A 400-year-old diocese
The Diocese of Edinburgh is one of seven in Scotland, although Edinburgh was originally part of the Archdiocese of St Andrews. When Charles I formed the Diocese of Edinburgh in 1633, William Forbes became the first bishop and Knox’s former church, Saint Giles’, became the cathedral.
When episcopacy was abolished yet again in 1637, Saint Giles’ lost its status as a cathedral, but it was restored as a cathedral when episcopacy was reintroduced in 1661. When the Church of Scotland reverted to Presbyterianism in 1688, Saint Giles’ became the “High Kirk” once again.
The last bishop at Saint Giles’, Bishop Alexander Rose of Edinburgh, left the cathedral in 1689 accompanied by much of his congregation, finding a new place of worship in an old wool store in Carrubber’s Close, close to the present site of Old Saint Paul’s Church.
Later Bishops of Edinburgh included Daniel Sandford (1806-1830), who was born in Dublin in 1766, and John Dowden (1886-1910), who was born in Cork in 1840.
Building a cathedral
For centuries, the SEC had no cathedrals and many churches, including Old Saint Paul’s and Saint Paul’s in York Place, served as the “pro-cathedral” in Edinburgh until Saint Mary’s Cathedral was built in Palmerston Place in the 1870s.
The sisters Barbara and Mary Walker left all their property for building a new cathedral, and Sir George Gilbert Scott was chosen as the architect.
Scott’s design was inspired by the early Gothic churches and abbeys of Scotland. The foundation stone was laid in 1874 and the cathedral was consecrated in 1879. The Chapter House was added in 1890 and the western spires in 1913-1917.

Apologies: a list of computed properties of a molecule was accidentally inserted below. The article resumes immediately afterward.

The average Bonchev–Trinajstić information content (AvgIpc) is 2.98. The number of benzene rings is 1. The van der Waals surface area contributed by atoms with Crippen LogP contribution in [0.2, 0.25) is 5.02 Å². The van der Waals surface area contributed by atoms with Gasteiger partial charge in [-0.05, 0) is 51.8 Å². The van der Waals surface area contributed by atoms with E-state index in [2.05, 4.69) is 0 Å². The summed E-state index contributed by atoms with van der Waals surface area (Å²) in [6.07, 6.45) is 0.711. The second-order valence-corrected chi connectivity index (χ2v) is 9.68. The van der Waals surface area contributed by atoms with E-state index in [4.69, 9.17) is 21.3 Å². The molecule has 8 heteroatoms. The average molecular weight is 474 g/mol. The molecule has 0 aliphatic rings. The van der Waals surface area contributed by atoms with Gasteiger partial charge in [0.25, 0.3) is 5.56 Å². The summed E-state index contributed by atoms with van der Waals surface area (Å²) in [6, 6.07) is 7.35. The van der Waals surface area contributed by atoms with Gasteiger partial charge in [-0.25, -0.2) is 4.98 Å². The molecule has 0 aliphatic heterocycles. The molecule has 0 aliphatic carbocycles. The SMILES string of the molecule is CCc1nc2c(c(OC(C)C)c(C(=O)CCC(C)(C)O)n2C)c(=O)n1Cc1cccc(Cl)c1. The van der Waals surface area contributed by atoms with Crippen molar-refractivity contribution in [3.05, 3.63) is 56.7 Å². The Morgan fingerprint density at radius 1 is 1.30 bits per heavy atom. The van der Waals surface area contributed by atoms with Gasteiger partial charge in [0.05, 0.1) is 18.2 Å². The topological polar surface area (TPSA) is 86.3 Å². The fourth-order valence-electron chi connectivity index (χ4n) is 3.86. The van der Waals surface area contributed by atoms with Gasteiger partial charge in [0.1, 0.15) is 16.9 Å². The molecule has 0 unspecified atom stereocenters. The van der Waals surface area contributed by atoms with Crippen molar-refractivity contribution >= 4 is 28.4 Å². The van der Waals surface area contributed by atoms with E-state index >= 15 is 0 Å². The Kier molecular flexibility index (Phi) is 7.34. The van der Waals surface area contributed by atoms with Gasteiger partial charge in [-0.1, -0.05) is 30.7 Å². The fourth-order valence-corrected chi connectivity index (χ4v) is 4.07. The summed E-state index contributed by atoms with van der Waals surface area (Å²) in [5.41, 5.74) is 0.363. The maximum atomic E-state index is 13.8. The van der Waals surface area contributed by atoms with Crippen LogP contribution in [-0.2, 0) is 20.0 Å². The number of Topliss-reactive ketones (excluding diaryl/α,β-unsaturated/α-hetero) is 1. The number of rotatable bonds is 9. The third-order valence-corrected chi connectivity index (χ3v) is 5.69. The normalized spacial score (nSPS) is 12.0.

Visiting the cathedral
The central tower and the spires can be seen for miles. But Scott’s design ensures the High Altar is the centre of attention in the cathedral. The intricate reredos has a marble relief showing the Crucified Christ flanked by the Virgin Mary and Saint John, along with Saint Margaret of Scotland and Saint Columba of Iona.
The Lorimer Rood Cross over the Nave Altar, designed as a War Memorial by Sir Robert Lorimer, shows the Crucified Christ against a backdrop of Flanders poppies. The windows include the colourful Ascension or Paolozzi Window designed by the late Sir Eduardo Paolozzi.
The Presence, a 1910 painting by the Edinburgh artist Captain AE Borthwick, hangs in the cathedral and has an intriguing story. It shows the Holy Communion is being administered in the distance at a crowded High Altar in the dimly-lit cathedral. In the foreground, a kneeling penitent at the west end is comforted by the presence of Christ behind her. The light emanating from Christ shows that his presence can be felt wherever it is needed and not just at the altar.
The painting was sold illegally while on exhibition in Munich in 1914 and became the centre of legal action. On its return to Scotland, Borthwick presented it to the cathedral in 1944.
A tourist at large
Of course, I did all the other things a tourist should do in Edinburgh. I saw the Castle, the Old Town and Parliament Square, walked the Royal Mile, Prince’s Street and George Street and admired the classical buildings that have made this city the ‘Athens of the North.’
But a day was not enough, and I promised myself a return visit.
Canon Patrick Comerford is Lecturer in Anglicanism and Liturgy, the Church of Ireland Theological Institute. This essay was first published in the Church Review (Dublin and Glendalough) and the Diocesan Magazine (Cashel and Ossory) in July 2012.